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on 23 April 2013
Perhaps it's the particular selection of concertos on this disc, perhaps it's the pairing up of Carmignola with Ottavio Dantone and his excellent ensemble, Accademia Bizantina, but I find this to be the most exciting of the three Vivaldi discs Carmignola has thus far released for Archiv. As much as I have enjoyed Carmignola's previous 2 pairings with the Venice Baroque Orchestra under Andrea Marcon, I find the Accademia Bizantina to be a more vigorous and exciting group. The RV 281 concerto, which dramatically opens the disc, appeared before in another exciting rendition by Fabio Biondi in the early days of the Opus 111 label (with the ever thoughtful Alessandrini at the harpsichord) and, as then, here too it is a marvellous programme opener, in my opinion worth the price of the disc alone. Production standards are very much in keeping with the previous Archiv discs mentioned above. The sound is vivid and beautifully transparent. There is no run-through feel here. With playing as abundant in lyricism as we get here it's hard not to enjoy. 5 Stars without hesitation.
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This is first-rate Vivaldi playing, I think. Among the massive slew of recordings of Vivaldi concertos a few stand out as having a fresh, informed and genuinely sincere approach and this is one of them. There is a rawness and pulsating attack almost throughout the disc which gives it a real edge and meaning which is a world away from the Vivaldi-as-muzack stuff which has led many to dismiss him as a lightweight composer of Baroque Easy Listening.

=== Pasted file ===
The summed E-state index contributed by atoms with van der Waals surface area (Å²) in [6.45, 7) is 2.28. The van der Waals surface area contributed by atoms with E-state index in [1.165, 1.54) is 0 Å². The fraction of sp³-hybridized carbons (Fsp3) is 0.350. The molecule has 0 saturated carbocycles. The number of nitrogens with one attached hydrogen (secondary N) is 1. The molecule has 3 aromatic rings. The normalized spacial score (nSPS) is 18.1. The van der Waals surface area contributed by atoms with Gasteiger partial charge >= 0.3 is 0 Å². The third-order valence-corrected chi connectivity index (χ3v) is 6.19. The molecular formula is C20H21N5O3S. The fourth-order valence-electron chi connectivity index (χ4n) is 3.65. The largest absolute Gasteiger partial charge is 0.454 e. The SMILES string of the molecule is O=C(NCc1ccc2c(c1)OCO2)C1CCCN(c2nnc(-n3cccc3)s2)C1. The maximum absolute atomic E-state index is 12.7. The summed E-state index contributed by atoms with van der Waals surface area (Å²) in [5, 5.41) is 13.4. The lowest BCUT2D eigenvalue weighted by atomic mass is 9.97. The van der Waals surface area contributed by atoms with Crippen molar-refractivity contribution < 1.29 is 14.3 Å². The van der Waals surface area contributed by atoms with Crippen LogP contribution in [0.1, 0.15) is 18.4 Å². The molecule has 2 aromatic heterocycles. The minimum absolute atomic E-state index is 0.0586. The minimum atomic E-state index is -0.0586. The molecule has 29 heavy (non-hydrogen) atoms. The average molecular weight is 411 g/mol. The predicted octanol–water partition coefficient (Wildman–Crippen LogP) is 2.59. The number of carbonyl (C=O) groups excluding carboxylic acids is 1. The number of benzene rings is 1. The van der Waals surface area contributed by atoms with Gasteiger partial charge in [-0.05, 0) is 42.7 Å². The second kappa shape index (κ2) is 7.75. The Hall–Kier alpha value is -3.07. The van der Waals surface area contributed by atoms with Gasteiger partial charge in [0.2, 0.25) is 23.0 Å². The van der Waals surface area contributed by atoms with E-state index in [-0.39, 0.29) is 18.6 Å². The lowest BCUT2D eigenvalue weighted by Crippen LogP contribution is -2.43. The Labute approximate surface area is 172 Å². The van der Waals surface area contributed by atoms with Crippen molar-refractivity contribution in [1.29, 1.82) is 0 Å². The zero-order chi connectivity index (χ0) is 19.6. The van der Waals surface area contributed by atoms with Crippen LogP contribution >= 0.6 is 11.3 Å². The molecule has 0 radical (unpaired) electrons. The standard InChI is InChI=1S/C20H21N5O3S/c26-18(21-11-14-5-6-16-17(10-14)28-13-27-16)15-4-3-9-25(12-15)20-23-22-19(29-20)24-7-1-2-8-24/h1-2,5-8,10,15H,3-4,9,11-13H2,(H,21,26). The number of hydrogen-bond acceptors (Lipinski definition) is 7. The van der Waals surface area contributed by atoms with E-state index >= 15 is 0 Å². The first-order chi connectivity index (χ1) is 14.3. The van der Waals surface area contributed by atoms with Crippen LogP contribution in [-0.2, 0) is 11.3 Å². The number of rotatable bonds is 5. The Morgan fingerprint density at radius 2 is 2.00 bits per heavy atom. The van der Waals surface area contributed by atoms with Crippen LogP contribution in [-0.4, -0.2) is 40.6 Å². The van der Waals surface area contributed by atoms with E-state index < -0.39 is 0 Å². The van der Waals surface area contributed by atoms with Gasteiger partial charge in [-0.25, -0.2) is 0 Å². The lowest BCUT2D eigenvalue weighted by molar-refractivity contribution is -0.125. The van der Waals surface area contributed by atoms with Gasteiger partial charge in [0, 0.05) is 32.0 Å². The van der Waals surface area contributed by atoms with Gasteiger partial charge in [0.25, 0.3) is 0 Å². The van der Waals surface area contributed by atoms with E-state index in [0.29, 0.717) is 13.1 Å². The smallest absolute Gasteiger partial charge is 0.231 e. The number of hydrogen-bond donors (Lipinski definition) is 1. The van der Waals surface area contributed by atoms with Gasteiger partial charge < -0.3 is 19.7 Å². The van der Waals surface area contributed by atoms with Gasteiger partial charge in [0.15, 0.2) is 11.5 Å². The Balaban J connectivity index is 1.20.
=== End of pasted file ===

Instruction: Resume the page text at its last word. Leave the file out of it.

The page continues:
Playing on gut strings, the orchestra under Ottavio Dantone really attacks these pieces and even in some of the largo movements there is drive and often drama which lifts it well above the ordinary. Carmignola is brilliant as soloist here, fully equal to the gutsy passages but also genuinely tender and affecting where appropriate.

I'm generally rather suspicious of covers featuring "I'm a cool dude" pictures of the artists, but there is no need for dubiety here. I think this is a genuinely outstanding performance and one which has become a favourite in my rather overcrowded collection of Vivaldi concerti. It's a worthy companion to Carmignola's excellent Vivaldi double violin concerto disc with Viktoria Mullova Vivaldi: Concertos for two Violins and to his very fine Haydn, too Haydn: Violin Concertos. Very warmly recommended.
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VINE VOICEon 20 March 2013
In his liner notes, the distinguished musicologist Olivier Fourès observes that all the concertos on this disc date after 1729 - Vivaldi's final decade, in other words, when many of his energies were devoted to opera (and indeed Fourès highlights parallels between Griselda and RV189, for example). Much of this music is undeniably dramatic in character regardless of any direct correspondence between the concertos recorded here and Vivaldi's works for the stage, like the wonderful Concerto in e that opens the set. Remarkably, Fourès neglects to mention the slow movement to RV254 - not just the most dramatic movement on the CD but arguably of Vivaldi's entire output. It is spellbinding stuff that would surely find a place in any decent Vivaldi anthology.